Rising temperatures caused by greenhouse gases in our atmosphere will intensify the Earth’s water cycle, increasing evaporation. Increased evaporation will result in a reduction in soil moisture content in most areas of Australia. Rainfall predictions are uncertain, most models predict a reduction in rainfall, a shift in rainfall seasonality and an increase in rainfall event intensity. The warming trend in sea surface temperatures may have also contributed to the magnitude of heavy rainfall in recent years.
Consistent with global studies, and increase in the proportion of heavy rainfall has been detected over Australia
Extreme rain events in Queensland are projected to become more intense
Both wetter and drier futures should be considered.
Changes to productive land and cropping areas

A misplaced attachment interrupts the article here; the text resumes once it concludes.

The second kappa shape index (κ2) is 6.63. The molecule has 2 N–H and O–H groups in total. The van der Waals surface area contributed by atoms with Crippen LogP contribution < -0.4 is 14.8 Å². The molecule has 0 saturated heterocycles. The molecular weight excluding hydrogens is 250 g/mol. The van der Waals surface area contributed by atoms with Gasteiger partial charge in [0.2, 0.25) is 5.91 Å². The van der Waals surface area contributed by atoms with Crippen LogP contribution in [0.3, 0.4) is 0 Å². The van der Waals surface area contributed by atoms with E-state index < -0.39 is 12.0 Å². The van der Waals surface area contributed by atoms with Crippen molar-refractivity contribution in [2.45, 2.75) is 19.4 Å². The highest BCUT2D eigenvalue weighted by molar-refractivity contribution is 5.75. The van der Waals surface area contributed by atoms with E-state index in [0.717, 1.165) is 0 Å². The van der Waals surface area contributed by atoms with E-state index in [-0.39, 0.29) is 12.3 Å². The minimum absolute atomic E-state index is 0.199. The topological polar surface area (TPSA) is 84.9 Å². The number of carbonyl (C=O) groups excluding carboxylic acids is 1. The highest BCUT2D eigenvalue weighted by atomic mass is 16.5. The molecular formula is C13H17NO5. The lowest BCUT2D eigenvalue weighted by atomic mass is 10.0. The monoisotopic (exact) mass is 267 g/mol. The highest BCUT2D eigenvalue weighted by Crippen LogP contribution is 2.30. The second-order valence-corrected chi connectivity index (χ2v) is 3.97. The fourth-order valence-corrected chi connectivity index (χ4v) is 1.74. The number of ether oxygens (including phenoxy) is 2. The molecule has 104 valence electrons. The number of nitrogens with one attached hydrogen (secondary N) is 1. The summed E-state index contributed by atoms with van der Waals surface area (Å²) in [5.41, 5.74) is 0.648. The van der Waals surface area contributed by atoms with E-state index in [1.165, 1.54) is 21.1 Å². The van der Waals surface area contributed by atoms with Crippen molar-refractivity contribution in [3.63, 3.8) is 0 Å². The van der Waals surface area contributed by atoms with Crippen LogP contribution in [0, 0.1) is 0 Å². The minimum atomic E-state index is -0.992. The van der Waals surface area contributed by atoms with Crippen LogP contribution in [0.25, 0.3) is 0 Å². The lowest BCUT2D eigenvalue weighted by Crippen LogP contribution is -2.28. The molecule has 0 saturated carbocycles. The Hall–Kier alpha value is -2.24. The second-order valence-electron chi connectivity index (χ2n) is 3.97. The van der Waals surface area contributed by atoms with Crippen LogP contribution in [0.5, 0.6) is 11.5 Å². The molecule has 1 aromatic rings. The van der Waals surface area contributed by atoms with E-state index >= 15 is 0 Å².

Changing cost of water
Increased water usage restrictions within communities
Water security in both urban and agricultural sectors will be put at risk
What the Climate Hub is doing
The Hub is working with researchers and students from James Cook University in a project that will engage with key regional industry groups (sugar, grazing, horticulture and tourism) to determine how industry representatives in the region perceive the risk and opportunities presented by climate change.
The Whitsunday Industry Resilience Project will see surverys conducted with small business owners throughout the region. The research will provide advice on the role that Council and other stakeholders could have in assisting key industries to adapt and build resilience to a changing climate.
The Hub is also working with Whitsunday Water on a project that is looking at optimising the use of solar in water treatment and pumping. More information on the project page.
What you can do
The most important thing we can do as a community is reduce our water usage. Check out the Whitsunday Regional Council website to view our current local water restrictions and read about tips to save water at home and in your garden.